Matthew Slatoff, VP of global security and content protection, for Marvel Studios presented on what it takes to protect a big-budget movie. Sometimes this requires badging and CCTV—traditional security measures. But, when it comes to content protection, you might have to get more creative—like using large umbrellas or parking a big bus in the way to block paparazzi.

In “healthy and wise?” Ashley Ditta, from Brigham & Women's Faulkner Hospital and Christopher C. Moore, of Beth Israel Deaconess Hospital-Plymouth, Mass., talked about the specific challenges in securing a hospital. Ralph Nerette, director of security and emergency management for Dana Farber Cancer Institute, served as the moderator. Ashley brought up a tactic: following a specific technician regardless of company because they are the one who knows the building and its safety protocols.

Five of Security Systems News’ “20 under 40” winners, Class of 2015, talked about trends in the industry in “Next Gen integrators and end users face off.” A couple of the panelists said that relationships with manufacturers can help security companies and end users plan for the future by hearing about upcoming products.

The day wrapped up with the “20 under 40” reception. SSN was pleased to hand out awards to the 17 honorees who came to this year’s conference.

Monday, before the conference

I've made it down to Delray Beach, Fla., for this year's TechSec Solutions conference. To find out what's happening at the show, check back here for more information.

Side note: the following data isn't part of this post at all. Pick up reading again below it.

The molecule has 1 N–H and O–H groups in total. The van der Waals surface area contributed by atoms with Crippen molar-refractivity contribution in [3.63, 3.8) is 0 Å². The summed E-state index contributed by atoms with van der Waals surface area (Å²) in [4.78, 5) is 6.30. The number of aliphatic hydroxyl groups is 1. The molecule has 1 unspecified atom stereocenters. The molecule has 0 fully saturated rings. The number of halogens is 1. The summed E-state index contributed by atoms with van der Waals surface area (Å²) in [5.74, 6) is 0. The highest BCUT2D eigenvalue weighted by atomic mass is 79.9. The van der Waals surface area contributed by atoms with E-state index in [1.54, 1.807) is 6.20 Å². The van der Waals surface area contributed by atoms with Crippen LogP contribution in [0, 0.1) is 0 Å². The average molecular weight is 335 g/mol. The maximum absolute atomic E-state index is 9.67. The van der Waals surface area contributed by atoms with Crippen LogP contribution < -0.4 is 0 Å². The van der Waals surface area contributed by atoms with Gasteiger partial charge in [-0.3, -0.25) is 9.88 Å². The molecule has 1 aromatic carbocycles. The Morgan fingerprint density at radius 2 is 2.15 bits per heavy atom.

Central Station information at TechSec

 - 
Wednesday, January 27, 2016

TechSec Solutions is coming up next week in Delray Beach, Fla., Feb. 2-3, and there will be topics of interest for monitoring stations.

One session that affects all companies in the industry looks at cybersecurity, and how it threatens the physical security world. Joe Coe, sales engineer with Hikvision; Rodney Thayer, a consultant with Smithee, Spelvin, Agnew and Splinge; and Chris Pechkam will take the stage to talk about new vulnerabilities that arise from more internet connectivity.

In the “Next Gen integrators and end users face off” panel, five of SSN’s “20 under 40”—three integrators and two end users—will approach the outlook for new technology in physical security. I’m sure Josh Long of Diebold Security will bring in a good monitoring perspective on the future of the industry.

I’ve heard more than a few central stations talking about monitoring connected devices. “Internet of Things, today and tomorrow” will take a look at how prevalent the IoT has become in recent years.

Find out more about the show by clicking here. Hope to see you down there next week.  

Body parts battle: See it at TechSec

 - 
Wednesday, January 6, 2016

Body parts battle?

Yes, among the highlights of TechSec this year will be a session we've dubbed "Battle of the body parts," and not just because it's a catchy title. We're going to have a little competition at TechSec.

I've been hearing from more and more integrators that biometrics are coming of age. They're more affordable and they're more reliable, you've told me.

So, we decided to take a look at which biometric technique works best and where the promise still exceed the reality.

SecuritySpecifiers' Ray Coulombe will lead the session and he's gathered experts on four biometric technologies—facial recognition, eye scan, fingerprint, and hand geometry—to speak. Those representatives will state their cases. These will not be manufacturer' pitches. Those are not allowed at TechSec and would be booed off the stage. Rather they'll be biometrics experts talking about specific technology fundamentals (rather than their companies or products), advantages and best application areas.

To help figure out who wins the battle we'll have a panel of judges drawn from our "20 under 40" award winners.

Face, eye, finger, hand ... Come to Delray Beach, Fla. Feb. 2-3 to find out which body part is victorious in 2016. Here's a link to the program.

And, stay tuned for the announcement of our super cool keynote speaker early next week.